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Murph's sideline cut: Mayo v Leitrim starting to sound like heaven after Sopot madness

“We’re a footnote in the story of Euro 2012,” sighs Ciaran Murphy.

Irish fans in Sopot this week.
Irish fans in Sopot this week.
Image: Gero Breloer/AP/Press Association Images

IF YOU’RE ON Facebook, then the word ‘Sopot’ has no doubt appeared on your timeline dozens of times in the last week or so.

There they are — photos of people in various states of undress, living it up, sleeping in tents, singing their songs, running into John Delaney…

But last night we watched Portugal and Holland in a quiet little café just a few hundred metres from the Off the Ball Polish Nerve Centre (the apartment we’ve been broadcasting from, for the uninitiated) and it dawned on us — this tournament is going to go on without us.

It already is.

We’re a footnote in the story of Euro 2012, to be remembered solely perhaps for reigniting Fernando Torres’ international career. And, for all the furore over Roy Keane’s comments about our supporters, our fans will be forgotten soon enough too.  Because that’s how it should be — football is about players and managers, and supporters are a triviality in comparison.

Roy was pretty unclear in what he was trying to say but what was really telling was how many people in Ireland were willing to blame ourselves, effectively.  It’s a peculiar brand of fatalism when your team underperforms, your manager picks the wrong team… and people decide that the fans are the people who disgraced the nation.

The fans were a side-show, and while everyone over here is amazed at how well-behaved and supportive our fans have been, I’d urge them all to come watch a game at the Aviva before they start proclaiming us to be the ‘best fans in the world.’ That said, Sopot has never seen anything quite like it.  We were told on Saturday night that apparently there’s a movement on facebook and elsewhere urging everyone in Poland to wear green today, in recognition of the fact that they have never seen people so wilfully daft in all of their lives.

Translation: On the 18th of June 2012 – our friendly Irish fans are playing last game in  Euro 2012 with Italy. Unfortunately they have no chances to advance and the  ratio in goals is 1:7. But for the great attitude, fantastic support and friendly interaction with  Poles and for the vocal show on game with Spain we have to THANK THEM :) On the day of 18th of June let’s all become IRISH. Let’s support them in any  possible way on the stadions in the fun zones, on facebook let’s change our  status to “I am Irish Today”.  Let’s show them that they deserve our big solidarity. Let’s thank them.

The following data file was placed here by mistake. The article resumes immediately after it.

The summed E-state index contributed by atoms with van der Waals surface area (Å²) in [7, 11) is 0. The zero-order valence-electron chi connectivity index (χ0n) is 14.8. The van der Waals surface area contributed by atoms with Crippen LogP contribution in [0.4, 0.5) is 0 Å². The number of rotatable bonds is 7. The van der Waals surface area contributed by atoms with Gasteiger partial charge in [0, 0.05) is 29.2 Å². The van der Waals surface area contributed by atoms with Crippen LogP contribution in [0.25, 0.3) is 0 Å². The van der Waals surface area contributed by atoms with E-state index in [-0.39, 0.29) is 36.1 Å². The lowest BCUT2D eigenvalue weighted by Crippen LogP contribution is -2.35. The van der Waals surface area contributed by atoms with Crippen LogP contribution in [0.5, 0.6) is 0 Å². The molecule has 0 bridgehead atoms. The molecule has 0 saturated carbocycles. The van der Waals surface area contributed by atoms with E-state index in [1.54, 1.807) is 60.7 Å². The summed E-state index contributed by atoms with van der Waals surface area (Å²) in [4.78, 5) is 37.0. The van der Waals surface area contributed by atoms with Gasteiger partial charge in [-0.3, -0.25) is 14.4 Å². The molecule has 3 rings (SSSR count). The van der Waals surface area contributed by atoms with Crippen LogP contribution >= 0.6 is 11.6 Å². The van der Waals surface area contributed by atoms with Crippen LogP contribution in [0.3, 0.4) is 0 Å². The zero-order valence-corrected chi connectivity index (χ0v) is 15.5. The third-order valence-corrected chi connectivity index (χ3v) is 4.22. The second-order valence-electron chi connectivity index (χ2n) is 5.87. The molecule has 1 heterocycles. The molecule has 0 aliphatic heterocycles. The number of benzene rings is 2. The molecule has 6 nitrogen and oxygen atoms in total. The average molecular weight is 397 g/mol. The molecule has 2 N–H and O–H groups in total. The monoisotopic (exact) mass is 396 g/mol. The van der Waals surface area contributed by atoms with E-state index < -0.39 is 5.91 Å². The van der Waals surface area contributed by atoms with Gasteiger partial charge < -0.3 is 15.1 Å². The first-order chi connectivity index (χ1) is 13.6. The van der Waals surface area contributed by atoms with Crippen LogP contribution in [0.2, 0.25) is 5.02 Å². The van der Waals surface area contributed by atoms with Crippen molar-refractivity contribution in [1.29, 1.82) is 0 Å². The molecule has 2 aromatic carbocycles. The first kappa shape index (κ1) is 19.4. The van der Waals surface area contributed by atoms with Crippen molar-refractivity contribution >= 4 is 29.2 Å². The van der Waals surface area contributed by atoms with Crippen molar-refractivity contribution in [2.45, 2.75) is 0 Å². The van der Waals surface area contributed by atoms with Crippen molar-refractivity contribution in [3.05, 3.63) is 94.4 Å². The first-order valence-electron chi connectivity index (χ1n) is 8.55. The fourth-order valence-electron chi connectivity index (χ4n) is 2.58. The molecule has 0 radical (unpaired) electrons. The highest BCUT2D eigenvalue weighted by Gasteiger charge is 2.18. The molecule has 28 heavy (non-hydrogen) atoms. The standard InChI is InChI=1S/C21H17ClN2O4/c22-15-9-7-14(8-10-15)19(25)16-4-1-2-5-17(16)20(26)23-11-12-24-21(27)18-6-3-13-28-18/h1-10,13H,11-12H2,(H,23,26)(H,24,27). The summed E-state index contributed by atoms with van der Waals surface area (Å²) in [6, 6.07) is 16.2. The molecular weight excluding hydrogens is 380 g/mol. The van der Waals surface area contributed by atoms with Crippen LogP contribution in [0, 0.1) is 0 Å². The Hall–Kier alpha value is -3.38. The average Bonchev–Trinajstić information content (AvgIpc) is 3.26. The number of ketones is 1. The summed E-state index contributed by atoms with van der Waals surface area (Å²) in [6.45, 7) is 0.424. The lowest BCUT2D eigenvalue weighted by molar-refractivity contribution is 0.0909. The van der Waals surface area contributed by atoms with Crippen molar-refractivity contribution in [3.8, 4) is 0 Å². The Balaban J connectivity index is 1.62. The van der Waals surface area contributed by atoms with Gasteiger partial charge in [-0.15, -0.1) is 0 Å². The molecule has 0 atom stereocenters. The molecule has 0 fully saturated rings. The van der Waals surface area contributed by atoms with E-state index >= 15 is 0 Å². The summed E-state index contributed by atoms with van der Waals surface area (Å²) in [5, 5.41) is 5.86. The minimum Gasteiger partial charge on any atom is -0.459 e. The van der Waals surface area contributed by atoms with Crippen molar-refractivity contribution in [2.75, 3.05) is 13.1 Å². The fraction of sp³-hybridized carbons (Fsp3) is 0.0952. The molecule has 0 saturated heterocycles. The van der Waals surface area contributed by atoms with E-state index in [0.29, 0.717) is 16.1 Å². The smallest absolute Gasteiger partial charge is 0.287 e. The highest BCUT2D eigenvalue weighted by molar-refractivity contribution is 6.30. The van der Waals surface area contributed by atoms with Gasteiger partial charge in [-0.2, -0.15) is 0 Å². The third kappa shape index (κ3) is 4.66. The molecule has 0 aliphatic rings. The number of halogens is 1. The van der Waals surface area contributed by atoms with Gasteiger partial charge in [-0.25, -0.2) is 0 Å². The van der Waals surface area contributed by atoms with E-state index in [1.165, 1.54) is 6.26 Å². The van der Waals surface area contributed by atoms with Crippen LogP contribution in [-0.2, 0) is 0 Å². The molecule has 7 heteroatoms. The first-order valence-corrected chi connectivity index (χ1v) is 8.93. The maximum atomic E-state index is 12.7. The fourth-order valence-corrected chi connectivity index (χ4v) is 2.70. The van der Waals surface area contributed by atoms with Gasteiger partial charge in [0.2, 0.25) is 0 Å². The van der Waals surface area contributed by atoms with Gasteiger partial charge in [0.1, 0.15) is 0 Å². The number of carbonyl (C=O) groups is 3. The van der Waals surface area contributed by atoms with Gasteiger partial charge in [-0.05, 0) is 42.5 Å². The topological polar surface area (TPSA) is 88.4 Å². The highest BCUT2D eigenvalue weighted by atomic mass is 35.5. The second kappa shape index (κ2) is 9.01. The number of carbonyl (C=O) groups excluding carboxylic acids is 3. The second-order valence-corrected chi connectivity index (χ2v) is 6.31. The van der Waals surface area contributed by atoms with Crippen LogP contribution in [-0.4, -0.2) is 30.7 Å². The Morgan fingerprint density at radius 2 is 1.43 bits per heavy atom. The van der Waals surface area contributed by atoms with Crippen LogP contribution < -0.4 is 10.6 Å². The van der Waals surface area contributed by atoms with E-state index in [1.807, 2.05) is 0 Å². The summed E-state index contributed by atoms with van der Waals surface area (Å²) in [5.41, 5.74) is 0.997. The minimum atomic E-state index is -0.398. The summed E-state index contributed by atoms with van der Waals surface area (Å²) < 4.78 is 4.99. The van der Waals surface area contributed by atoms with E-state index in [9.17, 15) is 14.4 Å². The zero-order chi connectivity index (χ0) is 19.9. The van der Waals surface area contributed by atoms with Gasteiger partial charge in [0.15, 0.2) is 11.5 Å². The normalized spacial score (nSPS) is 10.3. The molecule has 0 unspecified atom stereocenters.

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We arrived here last Tuesday week, when the town was a quiet little beachside resort.  And last night was the first night where it seemed to be returning to that place we first encountered.  Because for the last week it’s been total insanity.  The green invasion probably began in earnest last Saturday, and it has been utter chaos in the main square ever since.

We’re not finished work until 11pm every night over here so joining the party at that stage would have been an exercise in futility.  So strangely we were in the same boat as the locals — looking on in bemusement at the sheer breadth and scope of our ability to drink.    I don’t know if I thought the results would have some kind of impact, positive or negative, on people’s enjoyment of their time here in Poland but… it hasn’t.

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Gdansk is a beautiful place too, and since Sunday was our first day off since we came over here, I went in to check out the shipyards where the Solidarnosc movement started, which was one of the key moments in the fall of Communism.  And on the way back to Sopot, I was able to listen to almost the entire second half of Kildare-Offaly on Newstalk, because we’ve been broadcasting on the FM band in Gdansk and Poznan for the last two weeks.  It’s hard to take in the full importance of what Lech Walesa did in this part of the world when you can listen to Anthony Moyles talking about two-man full forward lines five minutes later.

The GAA’s attitude towards this summer of sport has been that the people will have their head turned for a few weeks by the Euros and the Olympic Games, but they’ll be waiting to clasp us to their sweaty bosom when our interest refocuses closer to home.

What else can they do?

They know they can’t compete with an event that comes around once in a generation, so rather than fight it, they’ve accepted it.  We fly back to Dublin on Wednesday, and the sporting summer will get back to some kind of normality with Mayo and Leitrim on Sunday… at this stage it sounds like heaven.

Well played: Here’s your Gaelic football team of the week

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